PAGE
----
Bharatiya Janata Party councillor Ravinder Singh Negi has asked meat shops in his ward in East Delhi’s Vinod Nagar to be closed during the Hindu festival of Navratri even though no official order has been issued by the civic body.

A video on social media showed Negi telling a man to immediately remove the meat displayed outside his shop. Later, he asks the man to keep the shop closed during the festival, which is being celebrated from March 22 to March 30 this year.

In another video, Negi can be seen declaring that no meat shops will be allowed to remain open in his ward during Navratri.

Negi told The Indian Express that he took out a drive in view of Navratri and also because most of these meat shops have been running illegally.

“I did not use any force and calmly made them understand that they should shut their shops,” he added. “Religious sentiments of a certain section of people should not be hurt.”

One of the meat shop owners named Shadab, who has had his business running for over 10 years in the area, said that this was the first time such restrictions have been imposed.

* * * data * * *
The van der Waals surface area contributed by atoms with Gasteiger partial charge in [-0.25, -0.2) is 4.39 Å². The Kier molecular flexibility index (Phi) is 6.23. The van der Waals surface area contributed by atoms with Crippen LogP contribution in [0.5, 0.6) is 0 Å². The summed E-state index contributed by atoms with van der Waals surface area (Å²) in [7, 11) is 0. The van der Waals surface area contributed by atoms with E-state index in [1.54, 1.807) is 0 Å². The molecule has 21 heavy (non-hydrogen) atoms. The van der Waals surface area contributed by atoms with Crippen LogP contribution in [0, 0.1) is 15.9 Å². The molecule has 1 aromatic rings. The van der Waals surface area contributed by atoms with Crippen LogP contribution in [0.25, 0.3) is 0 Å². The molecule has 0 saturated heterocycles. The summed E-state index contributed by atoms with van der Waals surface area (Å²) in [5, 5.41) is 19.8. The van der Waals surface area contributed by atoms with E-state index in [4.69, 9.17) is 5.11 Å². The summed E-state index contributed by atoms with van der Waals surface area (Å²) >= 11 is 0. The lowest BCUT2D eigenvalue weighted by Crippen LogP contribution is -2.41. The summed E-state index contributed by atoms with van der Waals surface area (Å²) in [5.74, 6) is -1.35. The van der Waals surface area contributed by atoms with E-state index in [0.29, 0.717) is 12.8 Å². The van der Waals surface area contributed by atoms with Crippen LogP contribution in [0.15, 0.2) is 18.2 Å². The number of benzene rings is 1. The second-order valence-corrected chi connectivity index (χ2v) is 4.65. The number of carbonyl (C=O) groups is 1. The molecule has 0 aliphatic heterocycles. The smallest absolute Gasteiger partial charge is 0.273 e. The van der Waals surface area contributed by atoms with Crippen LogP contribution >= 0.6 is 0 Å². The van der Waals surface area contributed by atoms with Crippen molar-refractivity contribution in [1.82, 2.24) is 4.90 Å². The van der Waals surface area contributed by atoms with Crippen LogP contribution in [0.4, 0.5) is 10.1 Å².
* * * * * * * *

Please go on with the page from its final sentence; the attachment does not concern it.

“When the councillor asked me to shut my shop, I politely obliged and wrapped up my work before leaving,” he told The Indian Express. “This has never happened before, but I thought it is better not to escalate the situation.”

An unidentified shopkeeper said that some of them had decided to close their shops for a few days to “keep the atmosphere safe”.

Another shopkeeper, requesting anonymity, told The Indian Express that Negi’s directive was a double whammy since meat shops anyway do not incur much profit during the nine-day period of Navratri.

“The shops cannot be called illegal as we have all the required rent documents with us,” he added. “Most of us have been doing business here for years now.”

Last year, Mukesh Suryan, the former mayor of the erstwhile South Delhi Municipal Corporation and a BJP leader, had also sought the closure of meat shops during Navratri. In a letter to the South Delhi commissioner, the BJP leader had argued that such a move is only fitting since Hindu “religious belief and sentiments are also affected when they come across meat shops”.

Customers going to INA market in South Delhi to buy meat were later turned away even though Suryan’s letter was not a legal order. The Congress had described Suryan’s move as a cheap publicity stunt since the mayor can only give suggestions to the commissioner, who can later choose to issue orders.

Also read: Would a Delhi Navaratri meat ban stand up in court?